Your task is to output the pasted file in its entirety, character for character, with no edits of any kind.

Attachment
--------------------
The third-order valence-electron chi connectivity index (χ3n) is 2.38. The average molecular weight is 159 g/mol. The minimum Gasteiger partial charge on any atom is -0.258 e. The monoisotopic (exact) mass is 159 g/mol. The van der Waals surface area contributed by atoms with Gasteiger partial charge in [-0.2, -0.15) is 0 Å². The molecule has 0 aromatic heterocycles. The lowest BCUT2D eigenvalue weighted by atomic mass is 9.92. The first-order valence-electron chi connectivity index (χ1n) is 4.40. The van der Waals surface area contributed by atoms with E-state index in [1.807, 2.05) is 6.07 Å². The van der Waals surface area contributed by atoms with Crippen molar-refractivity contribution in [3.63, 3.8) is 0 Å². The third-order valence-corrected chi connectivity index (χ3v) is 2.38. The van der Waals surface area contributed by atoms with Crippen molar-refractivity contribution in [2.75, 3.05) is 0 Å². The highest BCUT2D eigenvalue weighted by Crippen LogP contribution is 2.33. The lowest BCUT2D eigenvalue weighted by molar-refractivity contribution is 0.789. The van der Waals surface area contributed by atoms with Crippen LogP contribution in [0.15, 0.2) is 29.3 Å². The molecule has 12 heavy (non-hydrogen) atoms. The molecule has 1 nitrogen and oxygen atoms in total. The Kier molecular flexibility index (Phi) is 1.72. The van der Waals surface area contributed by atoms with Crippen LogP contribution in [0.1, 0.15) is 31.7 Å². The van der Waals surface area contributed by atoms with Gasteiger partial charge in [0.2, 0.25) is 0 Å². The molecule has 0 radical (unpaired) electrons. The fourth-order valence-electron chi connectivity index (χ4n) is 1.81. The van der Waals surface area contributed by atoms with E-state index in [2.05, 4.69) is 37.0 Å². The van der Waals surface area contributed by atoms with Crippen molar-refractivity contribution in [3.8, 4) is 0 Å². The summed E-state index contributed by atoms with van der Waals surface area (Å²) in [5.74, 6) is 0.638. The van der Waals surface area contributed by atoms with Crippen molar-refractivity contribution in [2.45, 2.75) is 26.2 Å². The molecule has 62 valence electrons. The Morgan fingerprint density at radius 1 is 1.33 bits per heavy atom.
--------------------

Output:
The third-order valence-electron chi connectivity index (χ3n) is 2.38. The average molecular weight is 159 g/mol. The minimum Gasteiger partial charge on any atom is -0.258 e. The monoisotopic (exact) mass is 159 g/mol. The van der Waals surface area contributed by atoms with Gasteiger partial charge in [-0.2, -0.15) is 0 Å². The molecule has 0 aromatic heterocycles. The lowest BCUT2D eigenvalue weighted by atomic mass is 9.92. The first-order valence-electron chi connectivity index (χ1n) is 4.40. The van der Waals surface area contributed by atoms with E-state index in [1.807, 2.05) is 6.07 Å². The van der Waals surface area contributed by atoms with Crippen molar-refractivity contribution in [3.63, 3.8) is 0 Å². The third-order valence-corrected chi connectivity index (χ3v) is 2.38. The van der Waals surface area contributed by atoms with Crippen molar-refractivity contribution in [2.75, 3.05) is 0 Å². The highest BCUT2D eigenvalue weighted by Crippen LogP contribution is 2.33. The lowest BCUT2D eigenvalue weighted by molar-refractivity contribution is 0.789. The van der Waals surface area contributed by atoms with Crippen LogP contribution in [0.15, 0.2) is 29.3 Å². The molecule has 12 heavy (non-hydrogen) atoms. The molecule has 1 nitrogen and oxygen atoms in total. The Kier molecular flexibility index (Phi) is 1.72. The van der Waals surface area contributed by atoms with Crippen LogP contribution in [0.1, 0.15) is 31.7 Å². The van der Waals surface area contributed by atoms with Gasteiger partial charge in [0.2, 0.25) is 0 Å². The molecule has 0 radical (unpaired) electrons. The fourth-order valence-electron chi connectivity index (χ4n) is 1.81. The van der Waals surface area contributed by atoms with E-state index in [2.05, 4.69) is 37.0 Å². The van der Waals surface area contributed by atoms with Crippen molar-refractivity contribution in [3.8, 4) is 0 Å². The summed E-state index contributed by atoms with van der Waals surface area (Å²) in [5.74, 6) is 0.638. The van der Waals surface area contributed by atoms with Crippen molar-refractivity contribution in [2.45, 2.75) is 26.2 Å². The molecule has 62 valence electrons. The Morgan fingerprint density at radius 1 is 1.33 bits per heavy atom.